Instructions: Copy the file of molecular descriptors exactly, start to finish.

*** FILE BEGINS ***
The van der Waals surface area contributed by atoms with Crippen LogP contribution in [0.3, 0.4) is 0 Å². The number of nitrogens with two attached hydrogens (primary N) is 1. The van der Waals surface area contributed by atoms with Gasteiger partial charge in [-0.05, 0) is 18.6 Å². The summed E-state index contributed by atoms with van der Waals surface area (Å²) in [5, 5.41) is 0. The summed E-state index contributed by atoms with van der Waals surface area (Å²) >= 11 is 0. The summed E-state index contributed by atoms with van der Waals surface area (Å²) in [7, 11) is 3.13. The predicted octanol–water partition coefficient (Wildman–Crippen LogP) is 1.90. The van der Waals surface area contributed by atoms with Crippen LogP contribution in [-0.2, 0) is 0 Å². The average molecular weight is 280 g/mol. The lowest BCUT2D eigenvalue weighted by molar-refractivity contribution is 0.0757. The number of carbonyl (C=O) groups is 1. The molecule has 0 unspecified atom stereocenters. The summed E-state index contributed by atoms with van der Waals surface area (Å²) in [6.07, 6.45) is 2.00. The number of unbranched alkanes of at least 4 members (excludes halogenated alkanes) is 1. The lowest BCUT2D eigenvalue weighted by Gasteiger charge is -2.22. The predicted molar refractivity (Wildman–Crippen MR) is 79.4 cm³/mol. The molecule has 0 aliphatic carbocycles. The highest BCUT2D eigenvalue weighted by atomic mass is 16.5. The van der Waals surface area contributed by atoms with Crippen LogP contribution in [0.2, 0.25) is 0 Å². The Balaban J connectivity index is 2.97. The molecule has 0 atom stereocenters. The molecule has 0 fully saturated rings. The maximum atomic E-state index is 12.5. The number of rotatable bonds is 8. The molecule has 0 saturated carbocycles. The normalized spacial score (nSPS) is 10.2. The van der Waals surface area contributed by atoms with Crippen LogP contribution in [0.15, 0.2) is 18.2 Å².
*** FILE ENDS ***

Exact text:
The van der Waals surface area contributed by atoms with Crippen LogP contribution in [0.3, 0.4) is 0 Å². The number of nitrogens with two attached hydrogens (primary N) is 1. The van der Waals surface area contributed by atoms with Gasteiger partial charge in [-0.05, 0) is 18.6 Å². The summed E-state index contributed by atoms with van der Waals surface area (Å²) in [5, 5.41) is 0. The summed E-state index contributed by atoms with van der Waals surface area (Å²) >= 11 is 0. The summed E-state index contributed by atoms with van der Waals surface area (Å²) in [7, 11) is 3.13. The predicted octanol–water partition coefficient (Wildman–Crippen LogP) is 1.90. The van der Waals surface area contributed by atoms with Crippen LogP contribution in [-0.2, 0) is 0 Å². The average molecular weight is 280 g/mol. The lowest BCUT2D eigenvalue weighted by molar-refractivity contribution is 0.0757. The number of carbonyl (C=O) groups is 1. The molecule has 0 unspecified atom stereocenters. The summed E-state index contributed by atoms with van der Waals surface area (Å²) in [6.07, 6.45) is 2.00. The number of unbranched alkanes of at least 4 members (excludes halogenated alkanes) is 1. The lowest BCUT2D eigenvalue weighted by Gasteiger charge is -2.22. The predicted molar refractivity (Wildman–Crippen MR) is 79.4 cm³/mol. The molecule has 0 aliphatic carbocycles. The highest BCUT2D eigenvalue weighted by atomic mass is 16.5. The van der Waals surface area contributed by atoms with Crippen LogP contribution in [0.2, 0.25) is 0 Å². The Balaban J connectivity index is 2.97. The molecule has 0 atom stereocenters. The molecule has 0 fully saturated rings. The maximum atomic E-state index is 12.5. The number of rotatable bonds is 8. The molecule has 0 saturated carbocycles. The normalized spacial score (nSPS) is 10.2. The van der Waals surface area contributed by atoms with Crippen LogP contribution in [0.15, 0.2) is 18.2 Å².